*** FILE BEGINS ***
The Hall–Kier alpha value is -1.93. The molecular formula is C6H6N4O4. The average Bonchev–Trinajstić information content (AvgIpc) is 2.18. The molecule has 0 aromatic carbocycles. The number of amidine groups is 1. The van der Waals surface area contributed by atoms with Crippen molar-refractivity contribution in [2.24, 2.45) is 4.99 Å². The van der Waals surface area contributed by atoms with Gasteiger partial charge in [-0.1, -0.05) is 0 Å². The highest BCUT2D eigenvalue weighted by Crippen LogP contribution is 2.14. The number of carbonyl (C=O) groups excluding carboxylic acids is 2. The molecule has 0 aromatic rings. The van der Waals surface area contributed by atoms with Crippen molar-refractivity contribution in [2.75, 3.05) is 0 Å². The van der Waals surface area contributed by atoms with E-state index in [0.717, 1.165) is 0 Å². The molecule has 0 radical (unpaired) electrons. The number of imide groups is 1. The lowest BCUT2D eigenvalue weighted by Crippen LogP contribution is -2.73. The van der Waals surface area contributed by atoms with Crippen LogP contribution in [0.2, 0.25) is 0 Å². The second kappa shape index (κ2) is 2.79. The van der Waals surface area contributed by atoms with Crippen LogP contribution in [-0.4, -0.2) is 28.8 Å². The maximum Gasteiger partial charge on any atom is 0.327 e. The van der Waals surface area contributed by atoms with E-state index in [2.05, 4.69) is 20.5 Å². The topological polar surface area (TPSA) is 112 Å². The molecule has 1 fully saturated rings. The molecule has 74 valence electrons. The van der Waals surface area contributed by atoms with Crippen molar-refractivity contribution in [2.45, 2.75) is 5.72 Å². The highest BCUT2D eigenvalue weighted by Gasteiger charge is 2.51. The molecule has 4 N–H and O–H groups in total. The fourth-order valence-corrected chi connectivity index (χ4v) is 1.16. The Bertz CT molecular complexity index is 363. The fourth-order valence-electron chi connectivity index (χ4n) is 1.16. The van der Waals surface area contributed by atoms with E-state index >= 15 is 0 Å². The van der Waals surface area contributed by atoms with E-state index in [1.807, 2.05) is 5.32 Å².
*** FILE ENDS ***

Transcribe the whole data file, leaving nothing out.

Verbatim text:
The Hall–Kier alpha value is -1.93. The molecular formula is C6H6N4O4. The average Bonchev–Trinajstić information content (AvgIpc) is 2.18. The molecule has 0 aromatic carbocycles. The number of amidine groups is 1. The van der Waals surface area contributed by atoms with Crippen molar-refractivity contribution in [2.24, 2.45) is 4.99 Å². The van der Waals surface area contributed by atoms with Gasteiger partial charge in [-0.1, -0.05) is 0 Å². The highest BCUT2D eigenvalue weighted by Crippen LogP contribution is 2.14. The number of carbonyl (C=O) groups excluding carboxylic acids is 2. The molecule has 0 aromatic rings. The van der Waals surface area contributed by atoms with Crippen molar-refractivity contribution in [2.75, 3.05) is 0 Å². The van der Waals surface area contributed by atoms with E-state index in [0.717, 1.165) is 0 Å². The molecule has 0 radical (unpaired) electrons. The number of imide groups is 1. The lowest BCUT2D eigenvalue weighted by Crippen LogP contribution is -2.73. The van der Waals surface area contributed by atoms with Crippen LogP contribution in [0.2, 0.25) is 0 Å². The second kappa shape index (κ2) is 2.79. The van der Waals surface area contributed by atoms with Crippen LogP contribution in [-0.4, -0.2) is 28.8 Å². The maximum Gasteiger partial charge on any atom is 0.327 e. The van der Waals surface area contributed by atoms with E-state index in [2.05, 4.69) is 20.5 Å². The topological polar surface area (TPSA) is 112 Å². The molecule has 1 fully saturated rings. The molecule has 74 valence electrons. The van der Waals surface area contributed by atoms with Crippen molar-refractivity contribution in [2.45, 2.75) is 5.72 Å². The highest BCUT2D eigenvalue weighted by Gasteiger charge is 2.51. The molecule has 4 N–H and O–H groups in total. The fourth-order valence-corrected chi connectivity index (χ4v) is 1.16. The Bertz CT molecular complexity index is 363. The fourth-order valence-electron chi connectivity index (χ4n) is 1.16. The van der Waals surface area contributed by atoms with E-state index >= 15 is 0 Å². The van der Waals surface area contributed by atoms with E-state index in [1.807, 2.05) is 5.32 Å².